Fashion jewellery designer-maker Vicki Sarge is turning her Elizabeth Street shop into a gallery, where the focus will be on precious, crafted studio pieces that carve out a space for the non-commercial yet distinctly wearable. She feels strongly that there’s a “major shift away from the purely commercial towards jewellery with a real viewpoint and the craftsmanship to express that vision, purpose and individuality. It’s the only way forward.”
Romilly Saumarez Smith (showing at Goldsmiths’ Fair), whose work Sarge admires, started out as a bookbinder, and when she began using metal in her binding, she found the material so exciting she diverted her craft skills to making jewellery. All her work is painstakingly handmade in her studio from dream-like ideas: the Unicorn rings (£3,000) – organic-looking clusters of tiny silver and gold sequin-like discs, with diamonds and eruptions of unicorn-like horns; or her Barnacled pendants (£1,500-£7,000), encrusted with gold and diamonds. “People are craving these more eccentric one-off creations,” says Sarge.
For bespoke clients, visiting the studio where the skills are on display is a vital part of the whole experience. The studio-workshop of Brazilian designer-jeweller Ara Vartanian is an integral part of one of his São Paulo boutiques, where every jewel is handmade. “Clients like to see the jewels being made,” he says. “It gives value to craftsmanship and has helped my boutique business flourish, differentiating it from bigger brands.” He likens the studio concept to restaurants with fashionable open kitchens. “A restaurant where the owner, who can cook himself, buys the ingredients – as I buy all the stones – and where you can see the chef and he comes to talk to you. It involves the client, it’s personal.”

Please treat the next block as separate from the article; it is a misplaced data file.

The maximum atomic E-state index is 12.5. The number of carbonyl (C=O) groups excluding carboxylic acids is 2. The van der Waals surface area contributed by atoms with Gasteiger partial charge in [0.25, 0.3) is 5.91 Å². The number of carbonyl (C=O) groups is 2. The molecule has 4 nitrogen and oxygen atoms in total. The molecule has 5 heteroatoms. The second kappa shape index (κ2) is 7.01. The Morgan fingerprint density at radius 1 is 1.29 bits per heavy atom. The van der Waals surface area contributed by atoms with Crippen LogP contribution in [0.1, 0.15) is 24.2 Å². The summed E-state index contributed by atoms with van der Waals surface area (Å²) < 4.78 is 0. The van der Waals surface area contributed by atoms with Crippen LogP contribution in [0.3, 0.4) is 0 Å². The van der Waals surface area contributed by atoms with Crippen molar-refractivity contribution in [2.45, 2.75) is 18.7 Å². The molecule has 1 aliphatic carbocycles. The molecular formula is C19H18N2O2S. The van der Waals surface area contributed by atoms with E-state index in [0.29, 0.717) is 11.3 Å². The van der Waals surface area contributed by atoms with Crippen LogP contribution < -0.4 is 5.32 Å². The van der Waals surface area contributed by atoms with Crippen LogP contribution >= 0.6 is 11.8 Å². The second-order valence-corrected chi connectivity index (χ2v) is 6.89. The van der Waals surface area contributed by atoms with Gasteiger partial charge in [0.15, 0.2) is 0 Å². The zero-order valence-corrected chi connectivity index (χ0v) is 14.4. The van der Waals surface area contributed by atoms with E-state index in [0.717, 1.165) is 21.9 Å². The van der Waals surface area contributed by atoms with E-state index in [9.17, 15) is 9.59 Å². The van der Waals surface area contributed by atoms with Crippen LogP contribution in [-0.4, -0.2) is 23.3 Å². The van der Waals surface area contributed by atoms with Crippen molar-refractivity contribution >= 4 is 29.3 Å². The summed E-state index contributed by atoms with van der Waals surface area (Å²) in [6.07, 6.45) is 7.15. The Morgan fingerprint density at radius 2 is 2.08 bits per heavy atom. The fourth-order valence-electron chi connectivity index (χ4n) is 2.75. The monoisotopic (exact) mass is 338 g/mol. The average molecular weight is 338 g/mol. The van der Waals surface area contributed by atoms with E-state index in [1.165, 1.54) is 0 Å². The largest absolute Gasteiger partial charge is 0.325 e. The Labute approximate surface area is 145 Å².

For heritage brands, retaining allure relies on the painstaking transmission of craft skills, not only handing them down through generations, but refining and perfecting – as in the case of Cartier’s impressive longstanding tradition of stone carving, now headed in Paris by master carver Philippe Nicolas. Nicolas’ intricate sculptures, often of the iconic panther, in fossilised wood or pink opal, are star turns in the world of high jewellery. In the brand’s new high‑jewellery collection, Résonances de Cartier, one beaded necklace (€550,000) is centred on a knot carved from smoky quartz, to give the illusion of silky suppleness, as if the cords of the sautoir have been pulled through and tied into the knot.
Refinement in the ancient art of virtuoso gemstone cutting is also emerging as a key feature in this season’s high jewellery collections. The baguette rubies in Chaumet’s Aria Passionata flower brooch (price on request), in the Chaumet est une Fête collection, have been individually calibrated and custom‑cut to fit the leaves and petals.